If you saw the movie "The Social Network" — also known informally as "The Facebook Movie" — you'll know that the world's most popular thing evah has been the subject of many lawsuits since its inception in 2003.
And the end of the movie, you are left with the impression that the lawsuits were over — i.e., that Eduardo Saverin received an undisclosed sum and got his name back on the banner as the co-creator of Facebook.
Then there were the Winklevoss twins (aka the "Winklevi") and Divya Narendra got their $65 million in settlement. They claimed to have created the idea and code for something called ConnectU, which was (in their mind) Facebook-like, and that Facebook founder Zuckerberg had stolen the idea and code.
The litigation never went particularly well for the Winklevosses.
In 2007, Massachusetts Judge Douglas P. Woodlock called their allegations "tissue thin." Referring to the agreement that Mark had allegedly breached, Woodlock also wrote, "Dorm room chit-chat does not make a contract." A year later, the end finally seemed in sight: a judge ruled against Facebook's move to dismiss the case. Shortly thereafter, the parties settled for $65 million.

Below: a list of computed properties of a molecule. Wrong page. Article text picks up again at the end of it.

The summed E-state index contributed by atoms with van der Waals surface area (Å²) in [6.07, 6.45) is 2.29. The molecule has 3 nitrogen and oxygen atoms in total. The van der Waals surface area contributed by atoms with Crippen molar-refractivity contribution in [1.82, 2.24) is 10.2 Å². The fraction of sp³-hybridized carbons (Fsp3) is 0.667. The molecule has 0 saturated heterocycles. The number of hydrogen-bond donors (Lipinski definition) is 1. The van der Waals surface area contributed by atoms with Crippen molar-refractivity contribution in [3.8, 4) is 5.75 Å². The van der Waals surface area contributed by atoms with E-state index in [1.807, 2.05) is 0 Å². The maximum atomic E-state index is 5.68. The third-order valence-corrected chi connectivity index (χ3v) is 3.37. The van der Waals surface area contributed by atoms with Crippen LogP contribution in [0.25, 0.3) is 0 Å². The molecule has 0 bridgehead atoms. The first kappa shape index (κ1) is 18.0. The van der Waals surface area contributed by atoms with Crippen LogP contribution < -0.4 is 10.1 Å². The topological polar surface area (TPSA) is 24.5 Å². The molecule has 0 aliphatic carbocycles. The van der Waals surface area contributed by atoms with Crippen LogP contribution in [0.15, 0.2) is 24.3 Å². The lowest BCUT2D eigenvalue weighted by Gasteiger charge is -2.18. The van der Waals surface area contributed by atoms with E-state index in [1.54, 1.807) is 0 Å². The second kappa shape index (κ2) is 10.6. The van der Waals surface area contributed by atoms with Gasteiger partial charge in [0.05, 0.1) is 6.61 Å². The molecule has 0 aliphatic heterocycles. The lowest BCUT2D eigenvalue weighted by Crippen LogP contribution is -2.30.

And that's basically what you get from the movie… roll credits.
You see, the $65 million settlement with the Winklevi was part cash, part securities. $45 million in securities, to be precise.
The Winklevi later contended that the $45 million in Facebook stock was overvalued, and what they really were given as part of the settlement was only $11 million in securities. So they're still suing Facebook. AND they suing their original lawyer for malpractice, alleging that he failed to obtain recent valuations of Facebook’s common stock before negotiating the settlement. And their original lawyer is suing them back, because he wants to get paid.
Anyway, this morning a court ruled that the Winklevi (who are still rowing by the way) still owe their former lawyer $13 million, his contingency fee for getting the $65 settlement. And they have to pay up.